“We Came In Peace”

“Here men from the planet Earth first set foot upon the Moon, July 1969 AD. We came in peace for all mankind.”


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“Super Sunday Thoughts”

super-bowl-i-1967I have no statistics to prove it, but I’m sure the American workplace will be adversely affected on Monday, the day after XXIV. The game will be the focus of conversation, and distractions happy and sad will be the order of the day, not to mention millions of hangovers. I wouldn’t buy a toaster or a parachute manufactured the day after Super Bowl XXIV. You cannot engender such torrid anticipation for an event so great that it requires Roman numerals as a suffix, then expect there to be no social repercussions at its end.’

–Robert Klein, “America’s Pastime: Selling the Big Game,” 1990 January 28th, The New York Times

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“Sunday Thoughts”

On Friday, January 20th, 2017; Donald J. Trump was sworn in as our 45th President of The United States of America. Today’s “Sunday Thoughts” features thoughts from a few of our past Presidents including a quote from Dwight D. Eisenhower from his own inauguration.









“In executing the duties of my present important station, I can promise nothing but purity of intentions, and, in carrying these into effect, fidelity and diligence.”

–George Washington

“I believe it is an established maxim in morals that he who makes an assertion without knowing whether it is true or false, is guilty of falsehood; and the accidental truth of the assertion, does not justify or excuse him.”

–Abraham Lincoln

“Here in America we are descended in spirit from revolutionists and rebels – men and women who dare to dissent from accepted doctrine.”

–Dwight D. Eisenhower

“You do not lead by hitting people over the head.  That’s assault, not leadership.”

–Dwight D. Eisenhower

“A people that values its privileges above its principles soon loses both.”

–Dwight D. Eisenhower, first inaugural address, 20 January 1953

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MLK, Jr: Remembering The Man and The Message

martin-luther-king-being-arrested“Martin Luther King, Jr. would have been 88 years old today – an age where, had he lived, I can imagine his singularly powerful voice still contributing to the betterment of American democracy. Can you imagine what he would have to say in these troubled times? Tomorrow we will celebrate his birthday as a national holiday, one I strongly support.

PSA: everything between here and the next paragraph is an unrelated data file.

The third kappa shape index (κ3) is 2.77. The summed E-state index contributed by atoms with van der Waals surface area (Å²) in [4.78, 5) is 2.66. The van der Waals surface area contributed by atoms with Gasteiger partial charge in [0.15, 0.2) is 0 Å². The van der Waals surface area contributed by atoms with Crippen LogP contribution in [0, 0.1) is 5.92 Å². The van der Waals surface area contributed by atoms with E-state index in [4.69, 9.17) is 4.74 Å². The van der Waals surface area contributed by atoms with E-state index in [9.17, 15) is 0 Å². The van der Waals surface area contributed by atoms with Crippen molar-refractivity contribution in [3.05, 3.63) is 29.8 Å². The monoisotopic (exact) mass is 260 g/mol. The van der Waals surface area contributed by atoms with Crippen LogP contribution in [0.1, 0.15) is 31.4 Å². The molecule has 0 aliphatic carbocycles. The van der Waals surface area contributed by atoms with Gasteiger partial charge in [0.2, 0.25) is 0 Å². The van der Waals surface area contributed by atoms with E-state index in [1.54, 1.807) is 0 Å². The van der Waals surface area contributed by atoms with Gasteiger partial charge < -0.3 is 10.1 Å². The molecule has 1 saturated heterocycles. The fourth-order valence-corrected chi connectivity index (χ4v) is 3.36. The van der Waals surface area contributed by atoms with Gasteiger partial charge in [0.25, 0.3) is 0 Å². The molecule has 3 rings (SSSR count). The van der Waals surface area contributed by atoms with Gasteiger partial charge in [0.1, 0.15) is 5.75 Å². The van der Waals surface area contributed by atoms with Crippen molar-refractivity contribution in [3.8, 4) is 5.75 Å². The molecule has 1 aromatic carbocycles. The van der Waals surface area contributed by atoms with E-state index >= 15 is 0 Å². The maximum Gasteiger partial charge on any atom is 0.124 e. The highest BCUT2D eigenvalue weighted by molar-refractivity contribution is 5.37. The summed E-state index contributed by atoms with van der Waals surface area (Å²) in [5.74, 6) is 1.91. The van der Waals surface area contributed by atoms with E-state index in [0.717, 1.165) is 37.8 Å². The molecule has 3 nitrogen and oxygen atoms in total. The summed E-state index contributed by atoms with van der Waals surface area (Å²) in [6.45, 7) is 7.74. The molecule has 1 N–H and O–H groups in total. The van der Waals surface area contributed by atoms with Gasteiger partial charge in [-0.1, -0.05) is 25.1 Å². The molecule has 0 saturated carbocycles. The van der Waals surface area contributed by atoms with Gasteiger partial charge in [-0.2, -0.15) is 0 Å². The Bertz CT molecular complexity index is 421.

And yet I fear that the elevation of Dr. King to the pantheon of great Americans who have national birthday celebrations has come at a subtle cost. These days no public official dares speak ill of Dr. King. For most it would be political suicide. However I worry that this universal acclaim has deadened the radicalism of Dr. King’s message. We must remember that he was a deeply contentious person at the time of his death. The clarity of the morality of his message about racial prejudice and social justice was not welcome in many corridors of power. He not only preached powerfully about the necessity of racial healing and integration. He also issued stirring rhetoric from his pulpit on the need for economic fairness across racial lines.

To re-listen to his speeches in today’s political climate is to reconnect with the hard truths he eloquently hurled at the American establishment. If he had survived the assassin’s bullet and continued on his life path, I am convinced that he would have remained a divisive figure. I fear that many who now pay homage to his legacy with florid paeans would be singing different tunes if he was still actively rallying civil disobedience toward the twin causes of racial and economic fairness for the marginal and dispossessed.

I had the supreme fortune of covering Dr. King in the early days of the Civil Rights Movement. There weren’t many reporters around him in those days, and he understood the power of the press as a megaphone for his message, particularly the images that television could transmit. He was always cordial, but never overly familiar. He knew we had a job to do and so did he. He would be the first to admit that he was not a perfect man. That made him more interesting, and the power of his message all the more difficult to ignore.

So today, please don’t revere Dr. King the American saint. Please engage with Dr. King as the unique vessel for a message America was long overdue to hear. And please reflect on how that message, with all its fervor, is still one of great urgency.”

–Dan Rather

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